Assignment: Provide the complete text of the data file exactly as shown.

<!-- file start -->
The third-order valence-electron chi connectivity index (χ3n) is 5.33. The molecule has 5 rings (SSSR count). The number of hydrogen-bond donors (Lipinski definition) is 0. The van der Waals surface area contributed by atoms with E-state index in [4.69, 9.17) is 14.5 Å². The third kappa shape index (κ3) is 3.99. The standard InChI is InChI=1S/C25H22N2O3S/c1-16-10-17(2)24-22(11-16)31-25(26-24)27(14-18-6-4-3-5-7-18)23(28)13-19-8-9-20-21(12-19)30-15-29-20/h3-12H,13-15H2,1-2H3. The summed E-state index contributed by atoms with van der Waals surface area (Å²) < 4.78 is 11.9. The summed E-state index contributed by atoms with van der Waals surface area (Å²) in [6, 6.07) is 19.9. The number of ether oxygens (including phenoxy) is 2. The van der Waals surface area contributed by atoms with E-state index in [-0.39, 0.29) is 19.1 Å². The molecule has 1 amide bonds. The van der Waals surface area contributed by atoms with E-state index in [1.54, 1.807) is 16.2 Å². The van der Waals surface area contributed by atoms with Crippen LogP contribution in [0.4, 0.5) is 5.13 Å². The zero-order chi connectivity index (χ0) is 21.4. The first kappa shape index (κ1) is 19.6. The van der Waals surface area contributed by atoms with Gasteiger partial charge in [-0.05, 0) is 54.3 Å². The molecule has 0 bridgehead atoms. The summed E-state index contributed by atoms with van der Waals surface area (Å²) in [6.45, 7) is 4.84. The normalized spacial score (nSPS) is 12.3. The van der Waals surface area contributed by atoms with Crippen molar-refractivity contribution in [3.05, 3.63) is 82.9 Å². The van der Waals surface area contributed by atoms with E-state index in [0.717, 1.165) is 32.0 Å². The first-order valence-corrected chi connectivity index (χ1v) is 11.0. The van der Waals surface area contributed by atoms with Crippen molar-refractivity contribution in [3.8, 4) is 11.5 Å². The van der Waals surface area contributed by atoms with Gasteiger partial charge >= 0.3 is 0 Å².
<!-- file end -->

The third-order valence-electron chi connectivity index (χ3n) is 5.33. The molecule has 5 rings (SSSR count). The number of hydrogen-bond donors (Lipinski definition) is 0. The van der Waals surface area contributed by atoms with E-state index in [4.69, 9.17) is 14.5 Å². The third kappa shape index (κ3) is 3.99. The standard InChI is InChI=1S/C25H22N2O3S/c1-16-10-17(2)24-22(11-16)31-25(26-24)27(14-18-6-4-3-5-7-18)23(28)13-19-8-9-20-21(12-19)30-15-29-20/h3-12H,13-15H2,1-2H3. The summed E-state index contributed by atoms with van der Waals surface area (Å²) < 4.78 is 11.9. The summed E-state index contributed by atoms with van der Waals surface area (Å²) in [6, 6.07) is 19.9. The number of ether oxygens (including phenoxy) is 2. The van der Waals surface area contributed by atoms with E-state index in [-0.39, 0.29) is 19.1 Å². The molecule has 1 amide bonds. The van der Waals surface area contributed by atoms with E-state index in [1.54, 1.807) is 16.2 Å². The van der Waals surface area contributed by atoms with Crippen LogP contribution in [0.4, 0.5) is 5.13 Å². The zero-order chi connectivity index (χ0) is 21.4. The first kappa shape index (κ1) is 19.6. The van der Waals surface area contributed by atoms with Gasteiger partial charge in [-0.05, 0) is 54.3 Å². The molecule has 0 bridgehead atoms. The summed E-state index contributed by atoms with van der Waals surface area (Å²) in [6.45, 7) is 4.84. The normalized spacial score (nSPS) is 12.3. The van der Waals surface area contributed by atoms with Crippen molar-refractivity contribution in [3.05, 3.63) is 82.9 Å². The van der Waals surface area contributed by atoms with E-state index in [0.717, 1.165) is 32.0 Å². The first-order valence-corrected chi connectivity index (χ1v) is 11.0. The van der Waals surface area contributed by atoms with Crippen molar-refractivity contribution in [3.8, 4) is 11.5 Å². The van der Waals surface area contributed by atoms with Gasteiger partial charge >= 0.3 is 0 Å².